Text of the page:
Save the bounty!

Freeze, dry, quick-pickle, infuse and preserve sweet summer produce


I can tell you are drowning in fresh, local produce of summer — the lettuces, peaches, etc. — and taking it for granted. You are in denial. 

Not to be a Johnny Downer, but this cornucopia of abbondanza is not long for the world. You don’t want to admit that the watermelon, like summer, is not endless.

Besides, fresh corn is now always available in early December in Boulder supermarkets. 

But I don’t really want to taste that sweet corn during the short, dark, shuddering days of December. I want the specific intense corniness of a buttered and peppered Olathe sweet corn cob in August, only days after it’s picked. 

The same goes for Cherokee Purple tomatoes, grilled Jimmy Nardello chilies, Rocky Ford Persian melon and the myriad vegetables and fruits pouring out of local farms. Buy it while it’s fresh, local and affordable — especially if you ask for “seconds” or smaller, misshapen and bruised produce.  

If you want to “hold summer in your hand,” as Ray Bradbury wrote in Dandelion Wine, or at least taste it, you’re going to have to spend some quality time in the kitchen. I only mention this because you don’t want to be sorry you didn’t find time to make and enjoy basil pesto, peach-infused vodka, herbed breadcrumbs, pickled beets, roasted garlic oil and local ratatouille long after the farmers markets close until spring.  

I asked Kate Lacroix about her favorite produce preservation habits. Lacroix owns Stocked, a Boulder-based pantry-building service that helps folks save money on groceries. 

Dry Herb Couscous Crumble: “I love to dry my herbs (basil, mint, thyme, rosemary, parsley) in the sun on my window sill where I know they will dry well, but not blow away. I make breadcrumbs and couscous crumble for salads (and anything that needs a crunch). It’s just breadcrumbs, dried herbs, salt and pepper and couscous — par-cooked, then dried in the oven on a baking sheet — and mixed with herbs, salt and pepper. I put both in big Ball jars to use throughout the fall and winter.”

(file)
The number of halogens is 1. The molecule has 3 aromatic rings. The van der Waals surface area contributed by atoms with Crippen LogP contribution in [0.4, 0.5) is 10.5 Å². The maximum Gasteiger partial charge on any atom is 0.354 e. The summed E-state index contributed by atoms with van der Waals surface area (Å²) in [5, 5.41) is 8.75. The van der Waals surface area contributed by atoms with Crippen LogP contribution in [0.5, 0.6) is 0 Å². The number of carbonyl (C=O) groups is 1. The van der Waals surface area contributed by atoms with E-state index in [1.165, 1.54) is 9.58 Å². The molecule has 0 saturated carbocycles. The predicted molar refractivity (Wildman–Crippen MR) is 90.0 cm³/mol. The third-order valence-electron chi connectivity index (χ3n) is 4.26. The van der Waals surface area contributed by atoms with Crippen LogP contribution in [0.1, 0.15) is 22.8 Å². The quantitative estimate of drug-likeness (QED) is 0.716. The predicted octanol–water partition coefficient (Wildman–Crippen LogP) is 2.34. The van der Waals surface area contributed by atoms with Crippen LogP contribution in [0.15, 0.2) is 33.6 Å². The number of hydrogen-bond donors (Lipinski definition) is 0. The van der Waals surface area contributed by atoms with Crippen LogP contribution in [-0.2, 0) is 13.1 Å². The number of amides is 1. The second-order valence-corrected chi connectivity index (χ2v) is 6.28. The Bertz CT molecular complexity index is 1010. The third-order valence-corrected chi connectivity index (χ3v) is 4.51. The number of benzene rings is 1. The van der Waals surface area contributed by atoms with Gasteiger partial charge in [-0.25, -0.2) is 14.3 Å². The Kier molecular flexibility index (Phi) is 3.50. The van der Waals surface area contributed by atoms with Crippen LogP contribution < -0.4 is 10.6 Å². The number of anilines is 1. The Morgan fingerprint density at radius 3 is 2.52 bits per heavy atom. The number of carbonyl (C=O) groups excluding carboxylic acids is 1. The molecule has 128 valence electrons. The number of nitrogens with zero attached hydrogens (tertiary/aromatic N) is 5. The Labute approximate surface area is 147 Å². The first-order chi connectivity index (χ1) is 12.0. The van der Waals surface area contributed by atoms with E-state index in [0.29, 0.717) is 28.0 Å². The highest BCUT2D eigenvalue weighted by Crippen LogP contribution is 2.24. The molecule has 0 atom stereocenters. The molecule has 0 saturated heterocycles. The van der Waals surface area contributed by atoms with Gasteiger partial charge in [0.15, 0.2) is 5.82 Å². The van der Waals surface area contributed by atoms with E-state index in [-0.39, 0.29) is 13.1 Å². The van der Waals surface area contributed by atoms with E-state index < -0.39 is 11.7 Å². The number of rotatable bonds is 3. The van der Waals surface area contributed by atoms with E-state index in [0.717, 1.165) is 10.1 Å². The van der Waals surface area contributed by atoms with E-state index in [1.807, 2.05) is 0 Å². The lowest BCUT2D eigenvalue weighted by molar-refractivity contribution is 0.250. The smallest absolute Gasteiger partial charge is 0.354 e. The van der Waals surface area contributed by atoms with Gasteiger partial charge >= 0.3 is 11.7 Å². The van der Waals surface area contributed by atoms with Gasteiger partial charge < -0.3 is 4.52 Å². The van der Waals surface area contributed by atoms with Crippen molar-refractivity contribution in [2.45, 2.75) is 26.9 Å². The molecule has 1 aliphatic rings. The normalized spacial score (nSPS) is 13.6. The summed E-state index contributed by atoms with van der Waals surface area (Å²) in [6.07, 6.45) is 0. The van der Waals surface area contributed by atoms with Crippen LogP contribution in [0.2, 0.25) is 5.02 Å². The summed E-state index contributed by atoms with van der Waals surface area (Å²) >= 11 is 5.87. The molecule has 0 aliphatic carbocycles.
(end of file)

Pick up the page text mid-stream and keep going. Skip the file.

Smoothie-Ready Greens: “I blanch and freeze kale and chard and put them in the freezer for boosted smoothies. I stack the leaves whole between sheets of parchment in a sealed bag and then peel them off as I need them.”

Bellini Peaches: “I puree ripe peaches and put them into small-serving freezer pouches for brunch-time bellinis.”

Winter squash, potatoes, onions and garlic are easy to store whole in a cool, dry place but canning, fermenting and smoking require a certain amount of expertise and equipment. Here are some of my favorite simpler ways to preserve summer. 

Watching Ratatouille: Roast tomatoes, eggplant and zucchini chunks, whole peeled garlic cloves and onions in an open oven pan at 325 degrees for an hour or so. Add herbs and chilies, if desired. Cool and portion in small freezer bags and add to cooked pasta.